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Listening to art. Playing with audio. Sounding out technology. Composing in code. Rewinding the soundscape.

The YouTube Étude (Loop Edition)

Courtesy of Amulets (aka Randall Taylor)

A lot of YouTube videos of music (in contrast with “music videos,” a term that brings to mind a dramatized or play-along format, à la classic-era MTV) focus on specific instruments. These can feel salesy, and given the prevalence of affiliate links might even be salesy, but many of them are simply evidence of musicians focused on their tools. Some are about trying out new things, while others are about dedication to a thing. Many of the musicians who make these videos are experts in their craft, and their videos are the études of streaming life. Such is the work of Amulets (aka Randall Taylor), whose tool of choice is the tape loop. He is a prolific utilizer of loops, and an activist in promoting their utility (his how-to video is approaching 150,000 views). His latest, posted this morning, is a timely one, a roughly nine-second loop, seen rotating in plain view, as a warped vocal goes round and round. The table on which the player-recorder rests is festooned with the little plastic reels of past and, no doubt, future experiments. In a brief accompanying note, Taylor connects the maudlin yet beautiful sound to our current circumstances:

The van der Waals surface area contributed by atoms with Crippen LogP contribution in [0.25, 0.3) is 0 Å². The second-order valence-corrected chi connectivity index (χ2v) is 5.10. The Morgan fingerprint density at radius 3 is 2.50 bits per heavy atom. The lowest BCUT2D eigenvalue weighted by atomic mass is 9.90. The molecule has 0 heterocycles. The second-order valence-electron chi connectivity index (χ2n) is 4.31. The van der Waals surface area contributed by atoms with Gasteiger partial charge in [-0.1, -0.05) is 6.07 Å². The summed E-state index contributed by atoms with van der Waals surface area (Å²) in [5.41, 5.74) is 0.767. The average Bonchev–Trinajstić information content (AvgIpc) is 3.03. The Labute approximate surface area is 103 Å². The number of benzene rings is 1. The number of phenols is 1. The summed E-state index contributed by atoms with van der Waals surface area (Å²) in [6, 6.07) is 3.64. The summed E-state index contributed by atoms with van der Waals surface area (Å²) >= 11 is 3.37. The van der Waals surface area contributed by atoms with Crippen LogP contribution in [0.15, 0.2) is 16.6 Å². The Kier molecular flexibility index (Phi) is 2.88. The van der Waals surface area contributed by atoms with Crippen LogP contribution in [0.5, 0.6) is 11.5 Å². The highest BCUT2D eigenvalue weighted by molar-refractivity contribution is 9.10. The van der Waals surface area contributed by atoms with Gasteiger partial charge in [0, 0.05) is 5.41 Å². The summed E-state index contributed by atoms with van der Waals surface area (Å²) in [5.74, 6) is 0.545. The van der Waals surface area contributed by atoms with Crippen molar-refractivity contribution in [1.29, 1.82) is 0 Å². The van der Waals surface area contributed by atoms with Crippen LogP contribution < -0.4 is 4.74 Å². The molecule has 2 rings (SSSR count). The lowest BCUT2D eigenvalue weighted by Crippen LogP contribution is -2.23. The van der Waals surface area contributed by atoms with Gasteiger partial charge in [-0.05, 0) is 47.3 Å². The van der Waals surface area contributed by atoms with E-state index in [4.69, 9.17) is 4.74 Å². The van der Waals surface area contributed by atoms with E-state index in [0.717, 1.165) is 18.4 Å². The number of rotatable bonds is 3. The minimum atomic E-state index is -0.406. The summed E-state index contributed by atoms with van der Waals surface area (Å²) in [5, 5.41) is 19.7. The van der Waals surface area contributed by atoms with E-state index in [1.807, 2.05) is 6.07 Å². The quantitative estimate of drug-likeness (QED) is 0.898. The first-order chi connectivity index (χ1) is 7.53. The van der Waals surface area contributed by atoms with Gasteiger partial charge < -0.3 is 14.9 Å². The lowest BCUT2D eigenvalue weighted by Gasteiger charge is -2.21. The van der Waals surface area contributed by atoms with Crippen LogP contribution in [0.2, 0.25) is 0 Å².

I just had this super simple video idea and decided to make it in quarantine. It’s really nothing more than a repeating tape loop, but I think it’s definitely a reflection of the monotony of quarantine life and our daily existence. These days are on loop and no one really knows when its going to end…

This is the latest video I’ve added to my YouTube playlist of recommended fine live performances of ambient music. Video originally posted at youtube.com. More from Taylor at amuletsmusic.com.

By Marc Weidenbaum

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  • about

  • Marc Weidenbaum founded the website Disquiet.com in 1996 at the intersection of sound, art, and technology, and since 2012 has moderated the Disquiet Junto, an active online community of weekly music/sonic projects. He has written for Nature, Boing Boing, The Wire, Pitchfork, and NewMusicBox, among other periodicals. He is the author of the 33 1⁄3 book on Aphex Twin’s classic album Selected Ambient Works Volume II. Read more about his sonic consultancy, teaching, sound art, and work in film, comics, and other media

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  • My book on Aphex Twin's landmark 1994 album, Selected Ambient Works Vol. II, was published as part of the 33 1/3 series, an imprint of Bloomsbury. It has been translated into Japanese (2019) and Spanish (2018).

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